Flowers add elegance and color to a couple's wedding day. There is a rich history behind the flowers that adorn the bride, groom and aisle of a wedding ceremony, but like many other wedding traditions, the flowers have changed from set requirements to whatever pleases the bride and groom on their special day.
"Traditionally, there were flowers the groom purchased and some the bride purchased, but the tradition has gone by the wayside," said Jan Stark, employee and former owner of Candlelight Floral in Craig.
Depending on the level of extravagance a couple is shooting for, wedding flowers can start at $150 and then the sky is the limit.
Candlelight Floral has prepared flowers for Craig couples that cost more than $1,000.
It's worth the price to know the flowers will be done beautifully and on time, Stark said.
Brides who plan to have their flowers professionally done should finalize their choices at least a month before the wedding.
Traditional, and inexpensive, wedding flowers include roses, carnations, wildflowers and daisies.
Brides planning an extravagant wedding choose lilies, orchids, gardenias or hydrangeas.
Most floral shops provide a list of traditional wedding flowers. A bride and groom can choose to have all or just a few of them.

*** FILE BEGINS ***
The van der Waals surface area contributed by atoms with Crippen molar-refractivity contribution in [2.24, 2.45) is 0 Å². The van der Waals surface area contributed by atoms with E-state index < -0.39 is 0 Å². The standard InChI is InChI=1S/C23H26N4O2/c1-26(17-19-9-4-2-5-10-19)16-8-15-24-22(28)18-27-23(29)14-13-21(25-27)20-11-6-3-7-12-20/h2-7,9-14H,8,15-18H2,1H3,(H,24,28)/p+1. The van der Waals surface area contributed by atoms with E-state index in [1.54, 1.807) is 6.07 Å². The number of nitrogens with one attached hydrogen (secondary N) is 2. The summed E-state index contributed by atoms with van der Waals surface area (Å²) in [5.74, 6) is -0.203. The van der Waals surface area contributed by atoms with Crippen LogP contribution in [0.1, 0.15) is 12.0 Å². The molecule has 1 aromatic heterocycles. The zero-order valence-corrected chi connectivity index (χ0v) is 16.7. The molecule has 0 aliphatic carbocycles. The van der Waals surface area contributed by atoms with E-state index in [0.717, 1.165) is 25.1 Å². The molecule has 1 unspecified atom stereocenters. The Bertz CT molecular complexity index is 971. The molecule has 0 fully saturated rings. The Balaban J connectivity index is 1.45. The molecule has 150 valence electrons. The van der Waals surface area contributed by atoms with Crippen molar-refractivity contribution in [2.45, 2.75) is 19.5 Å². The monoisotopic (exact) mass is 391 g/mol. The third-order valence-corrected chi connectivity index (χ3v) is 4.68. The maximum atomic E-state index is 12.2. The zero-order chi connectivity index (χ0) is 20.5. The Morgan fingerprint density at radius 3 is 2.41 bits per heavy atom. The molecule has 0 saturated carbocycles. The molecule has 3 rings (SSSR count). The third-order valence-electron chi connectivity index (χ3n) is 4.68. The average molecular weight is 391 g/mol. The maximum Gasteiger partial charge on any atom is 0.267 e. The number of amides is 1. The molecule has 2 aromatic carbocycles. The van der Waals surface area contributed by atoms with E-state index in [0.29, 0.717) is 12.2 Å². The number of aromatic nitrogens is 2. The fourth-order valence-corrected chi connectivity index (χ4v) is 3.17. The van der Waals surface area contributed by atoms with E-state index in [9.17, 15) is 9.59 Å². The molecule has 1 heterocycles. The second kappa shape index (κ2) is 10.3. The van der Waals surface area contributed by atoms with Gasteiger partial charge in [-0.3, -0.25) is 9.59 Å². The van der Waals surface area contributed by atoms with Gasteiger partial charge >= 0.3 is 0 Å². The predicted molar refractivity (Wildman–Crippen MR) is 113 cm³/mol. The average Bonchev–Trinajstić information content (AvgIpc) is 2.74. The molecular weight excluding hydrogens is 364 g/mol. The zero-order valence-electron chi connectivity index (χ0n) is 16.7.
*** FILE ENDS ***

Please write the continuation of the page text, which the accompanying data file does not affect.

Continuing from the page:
Most shops also have wedding books that show available flowers and arrangements.
One thing the bride and groom have to take into account when choosing flowers is colors. Not all themes can be duplicated in flowers. Blue, for instance, is a difficult color to get in flowers.
If a bride intends to coordinate her colors with the flowers, she needs to make sure flowers are available in that color.
For those working on a budget, flower consultant Deann Messing recommends using flowers twice. Bouquets for the bride and her attendants can be used as centerpieces at the reception. Altar and pew arrangements also can be used again at the reception.
If budget is not an issue, elaborately arranged flowers can adorn the altar and pews, and alternate arrangements can decorate the reception hall.
An alternative to fresh flowers is silk flowers. The choice to use them is up to each individual.
"Silk flowers, in my opinion, lose a lot," Stark said. "The only advantage you have is you can make them up ahead of time."
The advantage of silk flowers is they last forever and make a nice keepsake for the bride, Messing said.
Brides who choose fresh flowers for their bouquet may have a difficult time preserving them. There are some businesses that preserve bridal bouquets and place them in shadowboxes, Stark said, but they are expensive.
Brides who wish to preserve the bouquet themselves should hang them upside down and allow them to dry thoroughly, then spray them with lacquer or hairspray.
The joy couples get from wedding flowers doesn't have to fade after the wedding.
Grooms looking for a unique anniversary gift have purchased a bouquet similar to the one their brides carried on the wedding day, Stark said.
"It's a very unique and special anniversary gift," she said.
No matter what, the bride should be sure she gets what she wants -- not what family members, friends or even floral professionals suggest, Stark said.
In Craig, soon-to-be-married couples can shop for wedding flowers at the Flower Mine or Candlelight Floral, City Market and Safeway.